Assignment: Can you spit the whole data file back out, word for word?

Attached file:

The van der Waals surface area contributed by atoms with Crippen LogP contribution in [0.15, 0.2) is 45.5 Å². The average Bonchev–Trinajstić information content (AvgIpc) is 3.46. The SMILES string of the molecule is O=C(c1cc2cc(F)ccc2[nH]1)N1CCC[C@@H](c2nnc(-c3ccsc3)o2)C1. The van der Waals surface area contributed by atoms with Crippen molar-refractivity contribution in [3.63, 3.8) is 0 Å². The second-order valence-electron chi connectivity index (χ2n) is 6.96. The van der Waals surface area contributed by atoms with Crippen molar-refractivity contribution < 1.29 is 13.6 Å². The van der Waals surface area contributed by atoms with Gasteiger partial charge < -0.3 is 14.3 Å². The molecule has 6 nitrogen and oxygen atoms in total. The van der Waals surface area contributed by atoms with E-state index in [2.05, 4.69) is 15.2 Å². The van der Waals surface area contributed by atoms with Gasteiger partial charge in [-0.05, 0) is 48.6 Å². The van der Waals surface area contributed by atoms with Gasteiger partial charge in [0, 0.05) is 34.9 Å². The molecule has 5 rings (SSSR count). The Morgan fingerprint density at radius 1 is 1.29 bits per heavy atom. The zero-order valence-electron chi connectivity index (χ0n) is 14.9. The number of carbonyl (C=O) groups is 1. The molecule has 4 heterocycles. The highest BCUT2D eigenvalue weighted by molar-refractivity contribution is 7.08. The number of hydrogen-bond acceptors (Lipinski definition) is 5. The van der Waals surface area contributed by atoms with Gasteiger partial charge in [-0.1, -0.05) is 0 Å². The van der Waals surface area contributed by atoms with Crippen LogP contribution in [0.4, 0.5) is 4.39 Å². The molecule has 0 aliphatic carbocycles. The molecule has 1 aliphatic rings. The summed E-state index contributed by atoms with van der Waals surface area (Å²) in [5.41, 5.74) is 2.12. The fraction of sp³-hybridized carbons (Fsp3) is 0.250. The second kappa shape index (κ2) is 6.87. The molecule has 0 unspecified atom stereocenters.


The van der Waals surface area contributed by atoms with Crippen LogP contribution in [0.15, 0.2) is 45.5 Å². The average Bonchev–Trinajstić information content (AvgIpc) is 3.46. The SMILES string of the molecule is O=C(c1cc2cc(F)ccc2[nH]1)N1CCC[C@@H](c2nnc(-c3ccsc3)o2)C1. The van der Waals surface area contributed by atoms with Crippen molar-refractivity contribution in [3.63, 3.8) is 0 Å². The second-order valence-electron chi connectivity index (χ2n) is 6.96. The van der Waals surface area contributed by atoms with Crippen molar-refractivity contribution < 1.29 is 13.6 Å². The van der Waals surface area contributed by atoms with Gasteiger partial charge < -0.3 is 14.3 Å². The molecule has 6 nitrogen and oxygen atoms in total. The van der Waals surface area contributed by atoms with E-state index in [2.05, 4.69) is 15.2 Å². The van der Waals surface area contributed by atoms with Gasteiger partial charge in [-0.05, 0) is 48.6 Å². The van der Waals surface area contributed by atoms with Gasteiger partial charge in [0, 0.05) is 34.9 Å². The molecule has 5 rings (SSSR count). The Morgan fingerprint density at radius 1 is 1.29 bits per heavy atom. The zero-order valence-electron chi connectivity index (χ0n) is 14.9. The number of carbonyl (C=O) groups is 1. The molecule has 4 heterocycles. The highest BCUT2D eigenvalue weighted by molar-refractivity contribution is 7.08. The number of hydrogen-bond acceptors (Lipinski definition) is 5. The van der Waals surface area contributed by atoms with Gasteiger partial charge in [-0.1, -0.05) is 0 Å². The van der Waals surface area contributed by atoms with Crippen LogP contribution in [0.4, 0.5) is 4.39 Å². The molecule has 0 aliphatic carbocycles. The molecule has 1 aliphatic rings. The summed E-state index contributed by atoms with van der Waals surface area (Å²) in [5.41, 5.74) is 2.12. The fraction of sp³-hybridized carbons (Fsp3) is 0.250. The second kappa shape index (κ2) is 6.87. The molecule has 0 unspecified atom stereocenters.